For most topics I recommend dr Jo as a starting point Bob and Brad if they want to step up the game.
I clench, have a mouth guard, but still clench. Don’t know of other treatments but would love to find one. I have tinnitus either as a result or from a bike accident which hurt my jaw and started the clenching.
For me, the ringing is only noticeable when it is quiet, so bed time is annoying. I run a small fan for the white noise to compensate. Other times of the day, music is playing while I'm working (not headphones).
See also https://bgr.com/2017/02/08/mercedes-pre-safe-sound-pink-nois....
In age-related "hearing loss," the threshold of sensitivity rises while the threshold of pain stays the same or even decreases slightly. So the range of volumes you can comfortably discern becomes narrower. This explains why simply increasing the volume often does more harm than good. What's really needed to treat hearing loss is frequency-specific volume compression.
I would like to know what all those triggers are so I can try to avoid them. Some are obvious - real loud noises, heavy exercise, etc, but others not so much.
I'm apparently fairly adept at putting it to the background these days, because I mostly don't notice it except for when it's particularly quiet, or something specifically triggers my awareness of it. Certain sounds in certain frequency ranges trigger it off too. My youngest kid had a playful shriek thing she did that would palpably hurt me and cause it to kick off.
Seeing this post on HN itself is triggering and I'm now very conscious of the high pitched ringing sound.
I would be willing to pay good money to be cured of this.
And sure enough, one of the overhead fluorescent lights had an electrical humming coming from it.
And it became hard to study from that moment forward.
- I did not sleep enough
- I wake up in the middle of my sleep
- I drink a lot of alcohol
- There is a lot of noise arround me
- In few cases it's just random and get stronger for no apparent reasons
> This study showed that there is significant loss in the
> dominant ear compared to the non-dominant ear (P < 0.05).
> Chronic usage mobile phone revealed high frequency
> hearing loss in the dominant ear (mobile phone used)
> compared to the non dominant ear.
Anecdotally, a hearing test performed after many years of having my earpiece in my right ear found that in the vocal frequency ranges my right ear has some hearing loss. (It was not like that before.) Which may or may not be coincidental.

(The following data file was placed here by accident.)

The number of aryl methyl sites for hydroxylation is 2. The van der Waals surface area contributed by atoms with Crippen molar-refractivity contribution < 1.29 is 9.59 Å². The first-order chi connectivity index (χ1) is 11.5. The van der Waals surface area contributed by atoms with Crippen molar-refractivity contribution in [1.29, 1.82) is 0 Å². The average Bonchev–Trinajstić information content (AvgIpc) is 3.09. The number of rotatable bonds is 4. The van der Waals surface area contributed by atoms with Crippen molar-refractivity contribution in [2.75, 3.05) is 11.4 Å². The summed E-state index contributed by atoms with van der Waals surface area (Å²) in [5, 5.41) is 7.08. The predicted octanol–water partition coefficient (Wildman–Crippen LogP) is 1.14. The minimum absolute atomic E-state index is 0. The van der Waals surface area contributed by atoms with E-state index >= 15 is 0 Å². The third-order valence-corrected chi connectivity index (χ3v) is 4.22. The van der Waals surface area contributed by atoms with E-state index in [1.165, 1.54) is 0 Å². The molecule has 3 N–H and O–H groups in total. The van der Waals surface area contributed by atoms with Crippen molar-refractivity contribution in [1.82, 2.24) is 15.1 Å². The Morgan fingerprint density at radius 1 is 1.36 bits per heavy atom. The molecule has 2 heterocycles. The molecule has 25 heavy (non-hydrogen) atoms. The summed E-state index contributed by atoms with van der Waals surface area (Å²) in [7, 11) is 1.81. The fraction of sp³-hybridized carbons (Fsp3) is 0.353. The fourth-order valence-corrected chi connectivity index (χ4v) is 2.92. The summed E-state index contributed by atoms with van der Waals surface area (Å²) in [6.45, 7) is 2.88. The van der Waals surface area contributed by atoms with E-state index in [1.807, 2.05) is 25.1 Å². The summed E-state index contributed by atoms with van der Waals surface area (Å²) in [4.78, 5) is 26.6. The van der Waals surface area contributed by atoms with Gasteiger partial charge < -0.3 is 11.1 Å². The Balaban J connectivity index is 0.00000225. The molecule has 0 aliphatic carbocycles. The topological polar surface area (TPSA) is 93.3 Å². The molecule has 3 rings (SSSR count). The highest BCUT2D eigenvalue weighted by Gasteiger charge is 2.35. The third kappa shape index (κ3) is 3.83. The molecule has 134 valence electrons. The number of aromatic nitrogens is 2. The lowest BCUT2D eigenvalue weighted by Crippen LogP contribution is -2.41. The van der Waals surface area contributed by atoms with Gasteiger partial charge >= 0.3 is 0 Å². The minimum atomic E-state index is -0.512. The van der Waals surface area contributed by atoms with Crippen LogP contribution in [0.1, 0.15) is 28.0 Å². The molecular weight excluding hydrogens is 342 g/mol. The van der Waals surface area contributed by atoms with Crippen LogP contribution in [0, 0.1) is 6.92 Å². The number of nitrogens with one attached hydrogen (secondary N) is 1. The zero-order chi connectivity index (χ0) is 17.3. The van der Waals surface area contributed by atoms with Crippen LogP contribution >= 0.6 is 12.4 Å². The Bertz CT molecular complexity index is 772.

It's not a stretch to think that holding a speaker–which is often far louder than it should be–right up to one's ear for extended periods every day could cause tinnitus in that ear.
When my Tinnitus is particularly piercing, I imagine it as a radiant bright white line in my head. I then mentally begin to reduce the radiance of the light until it is gone. This dulls the sound immensely, I'm still aware of it but it no longer hinders me.
For bonus points, I use a similar technique for getting rid of ear worms. In that case, I mentally put the song into a wooden box, close the lid and let it fall into the sea. Works every time.
https://rewiringtinnitus.com/ also provides some in book and audio form, where you visualize your tinnitus as a knob you can turn or a person making the noise.
Doesn't really work for me though, though sometimes it does seem like I can "tune" my tinnitus a bit.
There may be something here, but their presentation leaves a "snake oil" impression. Mostly because of their repeated emphasis on "CE" certification, as though that had any bearing on the effectiveness of this treatment. They even say it has "CE-mark certification for the treatment of tinnitus", which is really misleading, as CE simply means it complies with certain regulations regarding the construction of electronic devices, nothing at all about fitness for a given medical purpose.
Though I believe neuromod is advertising CE compliance not ‘China Export’
However it does not seem comparable to a fairly rigorous FDA double-blind experimental process requirements, it only requires the manufacturer to provide a clinical evaluation that appears to be just a little more than a literature review 
So, the question is, what percentage of people can be relieved with this?
I was transported back to my 8 year old self learning about speed of sound by looking at smoke appearing in the distance and counting seconds until I hear the explosion and multiplying by 300 to get the distance.
Also learning the different sounds explosions make depending on where they land (soft ground, hard target, different calibre or type of munitions)..
I would read such a book. Sharing your experiences can help others begin to understand what survivors like you have gone through.
My emails in my profile if you'd like to chat with me.
He's never, ever, talked to me or my sister about it.
But has been on TV more than once about it.
I can't even begin to imagine what you went through, but the brain has strange defence mechanisms when it comes to dealing with stuff like that.
I'm sure people would read it, but that doesn't mean you have to write it if you don't want to.
Did someone lick the terminals of a 9V battery and realize their tinnitus changed for the better?